The tour guide was as astonished as she was. “I just saw it!” he told Akiko. “It was here!” UN authorities in short order told them the watch had been stolen.
Distraught, she immediately called her father in Hiroshima from a UN phone booth. Akiko, who has told her father’s story in her book Rising From the Ashes: A True Story of Survival and Forgiveness from Hiroshima says Mikamo told her that it was only an object and that “when you lose something you gain something”. Mikamo, who is today 89, heard from unknown relatives when the stolen watch became known in Japan.
He was able to trace his family back to when they were feudal lords in the 15th Century.
“For the first time since the war I was no longer a street rat, an orphan without family connections,” Akiko quotes her father. “Getting the pocket watch stolen turned out to be a blessing.”
The UN took four months to write a letter of apology to her father and to the Japanese authorities. The theft had only been announced to the press five days earlier on September 29, 1989.
“It was a matter of losing face because someone trusted the UN for a permanent exhibit of war history and eventually it was stolen, so it was a very shameful event for the UN,” said Shin Kurobe, a retired UN administrator, from his home in Japan.
The letter to Mikamo says the UN continues its “investigation of this despicable act and the case remains open and active”.
But 26 years later, no one at the UN seems to remember anything about the watch. Three long-time UN officials have never heard the story. And neither had anyone in the UN security department. But the officers there became intrigued and have enthusiastically searched for the case file.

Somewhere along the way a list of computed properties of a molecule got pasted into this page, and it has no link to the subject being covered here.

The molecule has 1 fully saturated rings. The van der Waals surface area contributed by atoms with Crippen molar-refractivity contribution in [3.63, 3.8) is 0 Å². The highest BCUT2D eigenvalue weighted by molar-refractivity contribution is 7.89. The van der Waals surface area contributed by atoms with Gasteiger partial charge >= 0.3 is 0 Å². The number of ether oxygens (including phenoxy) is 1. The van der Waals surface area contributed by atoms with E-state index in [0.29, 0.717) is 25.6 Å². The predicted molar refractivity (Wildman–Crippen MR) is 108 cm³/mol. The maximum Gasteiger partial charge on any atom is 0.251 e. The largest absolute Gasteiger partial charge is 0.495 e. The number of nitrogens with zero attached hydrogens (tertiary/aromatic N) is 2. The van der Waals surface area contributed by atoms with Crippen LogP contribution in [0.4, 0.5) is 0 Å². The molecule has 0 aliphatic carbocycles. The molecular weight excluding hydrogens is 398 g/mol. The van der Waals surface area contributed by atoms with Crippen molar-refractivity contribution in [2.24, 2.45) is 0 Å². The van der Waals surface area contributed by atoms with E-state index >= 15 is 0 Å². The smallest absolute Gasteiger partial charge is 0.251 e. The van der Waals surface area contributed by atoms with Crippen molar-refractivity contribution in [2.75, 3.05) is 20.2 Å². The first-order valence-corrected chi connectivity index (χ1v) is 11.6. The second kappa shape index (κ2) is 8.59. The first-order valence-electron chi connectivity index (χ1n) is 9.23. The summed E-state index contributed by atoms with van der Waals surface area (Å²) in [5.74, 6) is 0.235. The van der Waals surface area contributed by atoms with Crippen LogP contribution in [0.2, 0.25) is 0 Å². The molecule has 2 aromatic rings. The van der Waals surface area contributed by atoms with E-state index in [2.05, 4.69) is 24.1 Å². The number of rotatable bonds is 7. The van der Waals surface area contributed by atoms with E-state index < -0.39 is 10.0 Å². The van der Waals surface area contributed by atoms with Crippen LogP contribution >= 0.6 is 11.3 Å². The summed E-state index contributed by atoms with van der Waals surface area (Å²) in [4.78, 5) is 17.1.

Having failed to find anything, they surmised that the files may have been among those destroyed when Hurricane Sandy flooded the UN basement in 2012.
The theft may have been part of a ring organised inside the UN, but no one knows for sure. A year and a half before the watch was stolen, a silver coffee urn and two 21-karat solid gold bottles containing a rare perfume, a gift to the UN by the government of Oman, were stolen from a glass case metres from the Security Council chamber.
Shortly before that, two pistols were taken from the UN’s armoury and a portrait of Kurt Waldheim in the UN lobby was repeatedly vandalised.
Akiko is convinced that the theft was an inside job and that no investigation was ever carried out. Only a few people would have access to the glass case, said a UN spokesman.
“I don’t think they did any investigation,” Kurobe said. “There were so many other cases, security was very busy and I don’t think they were very much interested in a lost watch.” For survivors, he said, “it’s a big issue. It’s a special watch”. But for a “UN security guy, I don’t think it was a big issue at all.”
THEN AND NOW: A combination picture shows the gutted Hiroshima Prefectural Industrial Promotion Hall, currently called the Atomic Bomb Dome or A-Bomb Dome, after the nuclear bombing of Hiroshima on August 6, 1945 (top). A handout photo, it was taken by...
HANDS FROZEN: Shinji Mikamo found his father’s watch in the rubble of their house in Hiroshima.
‘INSIDE JOB’: Akiko Mikamo